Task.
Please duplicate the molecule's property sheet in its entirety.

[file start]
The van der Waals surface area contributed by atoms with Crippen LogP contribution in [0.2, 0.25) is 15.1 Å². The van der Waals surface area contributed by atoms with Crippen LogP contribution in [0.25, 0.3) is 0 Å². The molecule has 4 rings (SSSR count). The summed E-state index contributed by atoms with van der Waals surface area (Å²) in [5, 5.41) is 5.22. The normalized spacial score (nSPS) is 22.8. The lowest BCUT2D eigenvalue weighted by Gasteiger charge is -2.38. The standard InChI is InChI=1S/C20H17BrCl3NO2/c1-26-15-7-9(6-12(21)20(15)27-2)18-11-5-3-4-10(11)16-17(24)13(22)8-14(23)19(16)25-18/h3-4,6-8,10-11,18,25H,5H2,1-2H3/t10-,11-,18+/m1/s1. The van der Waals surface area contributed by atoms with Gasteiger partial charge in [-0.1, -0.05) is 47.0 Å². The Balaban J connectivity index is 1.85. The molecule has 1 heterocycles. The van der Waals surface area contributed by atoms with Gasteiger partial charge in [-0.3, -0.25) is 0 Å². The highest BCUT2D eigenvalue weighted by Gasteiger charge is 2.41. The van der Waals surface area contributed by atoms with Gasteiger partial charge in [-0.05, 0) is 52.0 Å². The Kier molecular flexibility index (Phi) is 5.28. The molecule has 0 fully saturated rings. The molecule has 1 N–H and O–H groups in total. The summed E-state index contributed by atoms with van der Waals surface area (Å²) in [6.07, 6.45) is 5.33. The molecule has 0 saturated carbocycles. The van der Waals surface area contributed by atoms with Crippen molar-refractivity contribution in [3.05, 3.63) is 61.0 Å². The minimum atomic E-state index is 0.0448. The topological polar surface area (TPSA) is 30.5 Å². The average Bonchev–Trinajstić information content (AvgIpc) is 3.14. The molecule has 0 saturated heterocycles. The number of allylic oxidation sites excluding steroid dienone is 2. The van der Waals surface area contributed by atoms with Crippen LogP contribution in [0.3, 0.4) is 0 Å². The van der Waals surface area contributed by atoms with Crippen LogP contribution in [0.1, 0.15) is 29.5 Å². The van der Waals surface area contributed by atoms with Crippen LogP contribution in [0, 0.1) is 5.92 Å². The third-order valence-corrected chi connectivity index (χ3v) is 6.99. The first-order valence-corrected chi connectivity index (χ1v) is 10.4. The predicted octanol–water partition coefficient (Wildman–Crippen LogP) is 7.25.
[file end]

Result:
The van der Waals surface area contributed by atoms with Crippen LogP contribution in [0.2, 0.25) is 15.1 Å². The van der Waals surface area contributed by atoms with Crippen LogP contribution in [0.25, 0.3) is 0 Å². The molecule has 4 rings (SSSR count). The summed E-state index contributed by atoms with van der Waals surface area (Å²) in [5, 5.41) is 5.22. The normalized spacial score (nSPS) is 22.8. The lowest BCUT2D eigenvalue weighted by Gasteiger charge is -2.38. The standard InChI is InChI=1S/C20H17BrCl3NO2/c1-26-15-7-9(6-12(21)20(15)27-2)18-11-5-3-4-10(11)16-17(24)13(22)8-14(23)19(16)25-18/h3-4,6-8,10-11,18,25H,5H2,1-2H3/t10-,11-,18+/m1/s1. The van der Waals surface area contributed by atoms with Gasteiger partial charge in [-0.1, -0.05) is 47.0 Å². The Balaban J connectivity index is 1.85. The molecule has 1 heterocycles. The van der Waals surface area contributed by atoms with Gasteiger partial charge in [-0.3, -0.25) is 0 Å². The highest BCUT2D eigenvalue weighted by Gasteiger charge is 2.41. The van der Waals surface area contributed by atoms with Gasteiger partial charge in [-0.05, 0) is 52.0 Å². The Kier molecular flexibility index (Phi) is 5.28. The molecule has 0 fully saturated rings. The molecule has 1 N–H and O–H groups in total. The summed E-state index contributed by atoms with van der Waals surface area (Å²) in [6.07, 6.45) is 5.33. The molecule has 0 saturated carbocycles. The van der Waals surface area contributed by atoms with Crippen molar-refractivity contribution in [3.05, 3.63) is 61.0 Å². The minimum atomic E-state index is 0.0448. The topological polar surface area (TPSA) is 30.5 Å². The average Bonchev–Trinajstić information content (AvgIpc) is 3.14. The molecule has 0 saturated heterocycles. The number of allylic oxidation sites excluding steroid dienone is 2. The van der Waals surface area contributed by atoms with Crippen LogP contribution in [0.3, 0.4) is 0 Å². The van der Waals surface area contributed by atoms with Crippen LogP contribution in [0.1, 0.15) is 29.5 Å². The van der Waals surface area contributed by atoms with Crippen LogP contribution in [0, 0.1) is 5.92 Å². The third-order valence-corrected chi connectivity index (χ3v) is 6.99. The first-order valence-corrected chi connectivity index (χ1v) is 10.4. The predicted octanol–water partition coefficient (Wildman–Crippen LogP) is 7.25.